Yves Simon’s Correspondence with Charles de Koninck and Jacques Maritain on the Common Good

My last post reminded me of a correspondence between Yves Simon and both de Koninck and Maritain on the common good that my father translated some years ago. So I got permission from my father to post it at The Charles De Koninck Project. It’s a fascinating correspondence, and gives a lot of details about the controversy over de Koninck’s book. Consider, for example, this description of a party at Simon’s house in South Bend:

After the lecture there was a party at my house. I had told W[aldemar Gurian] to open fire. He didn’t delay. Hardly had De Koninck sat down when he got the fatal question right in the solar plexus: Who are these personalists? De K[oninck] hesitated visibly and showed a little less Belgian good nature and a little more reserve. He mentioned a Californian review (do you remember, The Personalist, which Mounier discovered four or five years after launching Esprit); Adler and Farrel; Garrigou-Lagrange (with insistence), Fr. Schwalm, the author of lessons in social philosophy. As for Esprit—he did not know it; Maritain—he did not know him. When we insisted that the whole world believed Primacy of the Common Good was directed against you, he asked if the ideas of Maritain are such that one could recognize them in the personalism he described: the common good as mere instrument, etc. We insisted that many readers have the impression that you shared these idiocies. In private conversation I told De K[oninck] twice that, whatever his intentions may have been his book was being exploited “as an instrument of defamation,” that I would not want to have this on my conscience, and that he should publish an article or a note to put an end to this. His objection: “But then I would have to read Maritain! I don’t have the time.” Gurian could not believe that he has not read you. As for me, I believe it readily.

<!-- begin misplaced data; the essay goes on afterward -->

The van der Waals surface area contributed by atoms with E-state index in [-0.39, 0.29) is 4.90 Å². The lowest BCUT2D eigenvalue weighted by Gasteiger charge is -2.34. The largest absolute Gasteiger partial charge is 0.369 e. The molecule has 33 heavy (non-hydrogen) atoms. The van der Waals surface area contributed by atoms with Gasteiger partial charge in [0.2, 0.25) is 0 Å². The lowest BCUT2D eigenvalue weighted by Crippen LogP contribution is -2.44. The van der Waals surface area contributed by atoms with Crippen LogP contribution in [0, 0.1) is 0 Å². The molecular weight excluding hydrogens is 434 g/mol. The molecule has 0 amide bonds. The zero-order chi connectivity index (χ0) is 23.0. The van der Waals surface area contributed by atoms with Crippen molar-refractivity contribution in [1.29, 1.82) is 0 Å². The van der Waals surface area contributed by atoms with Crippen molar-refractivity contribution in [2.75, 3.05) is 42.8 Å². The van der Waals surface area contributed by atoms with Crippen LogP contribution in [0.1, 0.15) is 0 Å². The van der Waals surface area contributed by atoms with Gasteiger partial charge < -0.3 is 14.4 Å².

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10 thoughts on “Yves Simon’s Correspondence with Charles de Koninck and Jacques Maritain on the Common Good

  1. Also, do you have any information on the “forthcoming” book on the common good? As in when it will publish and who will publish it? I’d be very interested in reading/reviewing it.